Obviously, I’m not the only one who felt that way about their pet, and there’s real science there.

The Anxiety & Depression Association of America calls it “The Pet Effect”:

 It’s also no surprise that 98% of pet owners consider their pet to be a member of the family. Not only are people happier in the presence of animals, they’re also healthier. In a survey of pet owners, 74% of pet owners reported mental health improvements from pet ownership, and 75% of pet owners reported a friend’s or family member’s mental health has improved from pet ownership.

And let’s be clear here – the benefits of pet ownership go beyond one survey and beyond the notion of just feeling good. According to a meta-analysis of 17 studies, pet ownership was associated with major mental health improvements. According to the meta-analysis itself, 15 of the 17 studies reported positive mental health benefits of pet ownership (though 9 actually also reported negative benefits as well).

The study then broke the benefits of pet ownership into broader themes. These included:

  • Providing comfort, emotional support and companionship, as well as mitigating worry and stress. This was particularly true for veterans suffering from PTSD. Pets also provide a role as companions and comforters and were perceived by humans to be replacement family members, and friends capable of listening without judgement.
  • Encouraging physical activity and distracting someone from their negative symptoms. One study went as far as finding that people with pets were more likely to get out of their house for mental health care than those who didn’t have pets. Furthermore, the distraction of a pet was found to help alleviate ruminative symptoms by encouraging humans to stay more in the present.
  • Encouragement of social interaction. Pets encouraged humans to interact more with others and better integrate their humans to the community.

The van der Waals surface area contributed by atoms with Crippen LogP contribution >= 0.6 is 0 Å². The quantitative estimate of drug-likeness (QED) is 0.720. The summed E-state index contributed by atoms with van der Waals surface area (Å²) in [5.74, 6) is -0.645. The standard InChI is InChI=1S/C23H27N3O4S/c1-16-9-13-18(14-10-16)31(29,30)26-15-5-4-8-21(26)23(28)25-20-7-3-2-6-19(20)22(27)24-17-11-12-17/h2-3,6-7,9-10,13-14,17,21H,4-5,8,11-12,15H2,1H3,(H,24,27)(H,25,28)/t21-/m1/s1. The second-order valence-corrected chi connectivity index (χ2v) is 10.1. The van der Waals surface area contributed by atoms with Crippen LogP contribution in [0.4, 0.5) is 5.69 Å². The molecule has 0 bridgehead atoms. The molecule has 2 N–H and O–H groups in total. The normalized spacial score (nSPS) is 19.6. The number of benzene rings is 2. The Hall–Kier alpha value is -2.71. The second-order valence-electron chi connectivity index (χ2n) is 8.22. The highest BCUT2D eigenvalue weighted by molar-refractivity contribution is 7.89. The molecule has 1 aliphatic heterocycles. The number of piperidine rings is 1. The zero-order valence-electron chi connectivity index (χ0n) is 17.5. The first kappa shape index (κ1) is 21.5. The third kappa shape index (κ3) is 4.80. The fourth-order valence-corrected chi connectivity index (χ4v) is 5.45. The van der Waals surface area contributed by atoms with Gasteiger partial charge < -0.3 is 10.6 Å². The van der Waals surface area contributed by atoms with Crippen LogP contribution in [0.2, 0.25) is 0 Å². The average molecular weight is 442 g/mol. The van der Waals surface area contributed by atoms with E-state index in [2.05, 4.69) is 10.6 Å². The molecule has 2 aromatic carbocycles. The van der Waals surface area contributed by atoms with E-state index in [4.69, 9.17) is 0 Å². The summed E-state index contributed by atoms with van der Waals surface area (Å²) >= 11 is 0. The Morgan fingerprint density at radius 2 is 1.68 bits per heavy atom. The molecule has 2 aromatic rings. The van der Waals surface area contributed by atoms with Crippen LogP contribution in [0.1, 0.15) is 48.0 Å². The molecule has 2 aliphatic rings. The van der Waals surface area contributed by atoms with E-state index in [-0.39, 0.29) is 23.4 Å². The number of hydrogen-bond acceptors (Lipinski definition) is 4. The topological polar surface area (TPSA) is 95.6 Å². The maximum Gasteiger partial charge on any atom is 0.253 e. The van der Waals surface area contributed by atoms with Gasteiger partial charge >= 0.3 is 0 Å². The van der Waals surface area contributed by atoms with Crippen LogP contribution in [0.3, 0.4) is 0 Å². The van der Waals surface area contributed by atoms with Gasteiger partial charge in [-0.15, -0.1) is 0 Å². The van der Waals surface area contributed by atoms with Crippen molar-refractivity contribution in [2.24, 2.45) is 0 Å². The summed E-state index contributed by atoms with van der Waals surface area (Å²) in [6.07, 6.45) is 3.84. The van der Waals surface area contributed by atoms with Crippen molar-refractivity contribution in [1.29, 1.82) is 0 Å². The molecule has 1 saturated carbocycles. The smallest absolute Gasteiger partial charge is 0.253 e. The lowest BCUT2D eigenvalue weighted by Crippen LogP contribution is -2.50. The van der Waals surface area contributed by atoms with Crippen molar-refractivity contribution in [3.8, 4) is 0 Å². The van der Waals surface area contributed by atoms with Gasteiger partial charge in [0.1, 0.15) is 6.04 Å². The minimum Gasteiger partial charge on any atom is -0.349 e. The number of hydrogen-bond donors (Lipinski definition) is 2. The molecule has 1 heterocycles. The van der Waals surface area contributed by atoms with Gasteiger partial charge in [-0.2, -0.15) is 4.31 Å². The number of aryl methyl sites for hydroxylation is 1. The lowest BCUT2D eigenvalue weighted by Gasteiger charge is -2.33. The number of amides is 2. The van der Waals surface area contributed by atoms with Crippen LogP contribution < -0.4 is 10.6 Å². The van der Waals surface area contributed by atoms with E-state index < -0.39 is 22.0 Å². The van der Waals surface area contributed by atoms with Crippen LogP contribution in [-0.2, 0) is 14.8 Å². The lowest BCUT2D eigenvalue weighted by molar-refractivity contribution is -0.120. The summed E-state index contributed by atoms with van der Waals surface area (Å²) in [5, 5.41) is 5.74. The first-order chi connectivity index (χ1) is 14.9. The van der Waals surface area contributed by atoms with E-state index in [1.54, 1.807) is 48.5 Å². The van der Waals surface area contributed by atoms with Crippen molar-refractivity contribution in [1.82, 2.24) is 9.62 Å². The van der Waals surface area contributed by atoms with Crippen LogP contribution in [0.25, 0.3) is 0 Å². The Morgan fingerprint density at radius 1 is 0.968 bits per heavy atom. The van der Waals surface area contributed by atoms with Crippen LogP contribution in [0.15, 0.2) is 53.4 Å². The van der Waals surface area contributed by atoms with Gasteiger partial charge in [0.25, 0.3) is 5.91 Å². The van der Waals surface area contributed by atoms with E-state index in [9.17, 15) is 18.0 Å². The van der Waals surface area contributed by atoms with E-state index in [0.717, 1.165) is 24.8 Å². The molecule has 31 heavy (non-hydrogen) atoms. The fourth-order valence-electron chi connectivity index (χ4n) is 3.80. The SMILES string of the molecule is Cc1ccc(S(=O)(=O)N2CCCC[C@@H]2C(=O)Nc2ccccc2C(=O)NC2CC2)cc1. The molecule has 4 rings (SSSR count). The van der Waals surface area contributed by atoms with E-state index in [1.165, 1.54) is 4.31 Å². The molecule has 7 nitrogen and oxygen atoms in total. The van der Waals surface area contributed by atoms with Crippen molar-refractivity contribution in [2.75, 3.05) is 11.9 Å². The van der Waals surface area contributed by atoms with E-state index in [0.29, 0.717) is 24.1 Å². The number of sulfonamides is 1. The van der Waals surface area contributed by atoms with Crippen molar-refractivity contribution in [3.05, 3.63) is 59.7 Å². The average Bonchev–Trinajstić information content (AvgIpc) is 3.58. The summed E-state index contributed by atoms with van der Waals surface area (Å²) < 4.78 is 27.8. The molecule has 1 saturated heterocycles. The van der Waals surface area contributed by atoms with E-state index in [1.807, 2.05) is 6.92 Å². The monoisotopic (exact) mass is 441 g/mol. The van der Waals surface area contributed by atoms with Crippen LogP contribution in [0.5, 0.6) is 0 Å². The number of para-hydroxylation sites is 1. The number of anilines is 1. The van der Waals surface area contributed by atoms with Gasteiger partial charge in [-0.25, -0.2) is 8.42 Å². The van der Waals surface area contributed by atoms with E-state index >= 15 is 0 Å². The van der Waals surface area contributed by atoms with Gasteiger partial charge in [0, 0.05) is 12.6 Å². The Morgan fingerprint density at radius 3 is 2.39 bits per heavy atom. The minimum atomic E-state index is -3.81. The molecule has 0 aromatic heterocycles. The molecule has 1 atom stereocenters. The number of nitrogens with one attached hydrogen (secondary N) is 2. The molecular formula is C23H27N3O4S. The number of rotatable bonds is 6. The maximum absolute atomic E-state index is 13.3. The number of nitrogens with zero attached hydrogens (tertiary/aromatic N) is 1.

• Pets provide their humans with a sense of self worth and identity. For many, a pet is another reason to live – its something that you love and care for, and becomes a positive part of who you are.

Pets can create negative symptoms too, of course. They are financial costs (potentially significant ones – also, again, GET PET INSURANCE) and may create a burden in terms of housing.

So, if you’re down, should you get a pet? Well, yeah, maybe. It’s not a cure all. Nothing is a cure all. But if you are ready for the responsibility (and it is a major responsibility, trust me), having a two or four legged companion may ease your suffering and give you joy and love.

Six ways that humanity once treated mental illness (which would probably kill you today) – Part 2

Hello! On Monday, I published Part 1 of a historical look at the ways in which mental illness was once treated. Here’s Part 2. It’s not any better.

4. Fever therapy

Some general basics here: You don’t just get a fever because your body hates you. Fevers occur when your body has an infection, and your temperature raises to fight off the foreign germ invaders.

Keep this in mind, and allow me to introduce you to Hilda, a patient who was suffering from what the early 20th century referred to as “general paresis of the insane,” (or GPI) caused by advanced syphilis. Hilda was confined to a psychiatric clinic in Austria when she came down with a pretty serious fever. She recovered from the fever…and her psychosis.

How they thought it worked

Hilda’s doctor, Dr. Julius Wagner-Jauregg, attributed Hilda’s sudden recovery to the fever. Using other GPI patients, Wagner-Jauregg began to experiment by injecting patients with a slew of other illnesses, including streptococcal bacteria (strep throat), tuberculin (tuberculosis) and malaria (freakin malaria).

However, for many, the therapy actually worked:

“Patients who previously behaved bizarrely and talked incoherently now were composed and conversed normally with Dr. Wagner-Jauregg. Some patients even appeared cured of their syphilis entirely. Here in the twenty-first century it may not seem like a favorable bargain to trade one awful disease for another, but at least malaria was treatable with quinine, a cheap and abundant extract of tree bark.”